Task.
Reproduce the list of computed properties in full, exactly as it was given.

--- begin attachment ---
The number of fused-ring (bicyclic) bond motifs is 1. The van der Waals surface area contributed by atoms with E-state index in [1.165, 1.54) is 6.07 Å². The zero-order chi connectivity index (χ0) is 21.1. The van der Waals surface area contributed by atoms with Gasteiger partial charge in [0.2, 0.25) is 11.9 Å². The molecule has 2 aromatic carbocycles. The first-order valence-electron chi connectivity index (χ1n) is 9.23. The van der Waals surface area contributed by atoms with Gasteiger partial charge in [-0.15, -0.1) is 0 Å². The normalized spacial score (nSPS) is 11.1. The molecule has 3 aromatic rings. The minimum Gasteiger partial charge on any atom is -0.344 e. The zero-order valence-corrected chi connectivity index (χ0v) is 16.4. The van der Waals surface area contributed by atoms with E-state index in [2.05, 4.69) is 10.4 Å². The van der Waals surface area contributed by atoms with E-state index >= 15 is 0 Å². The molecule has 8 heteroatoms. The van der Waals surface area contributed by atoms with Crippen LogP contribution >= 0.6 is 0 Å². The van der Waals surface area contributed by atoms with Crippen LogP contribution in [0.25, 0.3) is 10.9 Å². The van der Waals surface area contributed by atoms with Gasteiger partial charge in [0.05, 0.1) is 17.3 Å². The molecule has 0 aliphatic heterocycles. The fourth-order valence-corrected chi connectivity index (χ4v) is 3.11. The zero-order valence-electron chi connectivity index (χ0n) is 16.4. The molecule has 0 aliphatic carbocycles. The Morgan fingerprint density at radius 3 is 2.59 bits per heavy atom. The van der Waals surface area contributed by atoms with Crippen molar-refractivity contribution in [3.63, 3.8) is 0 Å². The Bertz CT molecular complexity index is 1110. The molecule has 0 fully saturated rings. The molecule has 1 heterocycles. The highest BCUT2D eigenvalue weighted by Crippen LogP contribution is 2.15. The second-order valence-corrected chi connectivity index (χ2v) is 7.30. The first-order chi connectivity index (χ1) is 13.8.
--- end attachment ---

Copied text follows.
The number of fused-ring (bicyclic) bond motifs is 1. The van der Waals surface area contributed by atoms with E-state index in [1.165, 1.54) is 6.07 Å². The zero-order chi connectivity index (χ0) is 21.1. The van der Waals surface area contributed by atoms with Gasteiger partial charge in [0.2, 0.25) is 11.9 Å². The molecule has 2 aromatic carbocycles. The first-order valence-electron chi connectivity index (χ1n) is 9.23. The van der Waals surface area contributed by atoms with Gasteiger partial charge in [-0.15, -0.1) is 0 Å². The normalized spacial score (nSPS) is 11.1. The molecule has 3 aromatic rings. The minimum Gasteiger partial charge on any atom is -0.344 e. The zero-order valence-corrected chi connectivity index (χ0v) is 16.4. The van der Waals surface area contributed by atoms with E-state index in [2.05, 4.69) is 10.4 Å². The van der Waals surface area contributed by atoms with E-state index >= 15 is 0 Å². The molecule has 8 heteroatoms. The van der Waals surface area contributed by atoms with Crippen LogP contribution >= 0.6 is 0 Å². The van der Waals surface area contributed by atoms with Crippen LogP contribution in [0.25, 0.3) is 10.9 Å². The van der Waals surface area contributed by atoms with Gasteiger partial charge in [0.05, 0.1) is 17.3 Å². The molecule has 0 aliphatic heterocycles. The fourth-order valence-corrected chi connectivity index (χ4v) is 3.11. The zero-order valence-electron chi connectivity index (χ0n) is 16.4. The molecule has 0 aliphatic carbocycles. The Morgan fingerprint density at radius 3 is 2.59 bits per heavy atom. The van der Waals surface area contributed by atoms with Crippen molar-refractivity contribution in [3.63, 3.8) is 0 Å². The Bertz CT molecular complexity index is 1110. The molecule has 0 fully saturated rings. The molecule has 1 heterocycles. The highest BCUT2D eigenvalue weighted by Crippen LogP contribution is 2.15. The second-order valence-corrected chi connectivity index (χ2v) is 7.30. The first-order chi connectivity index (χ1) is 13.8.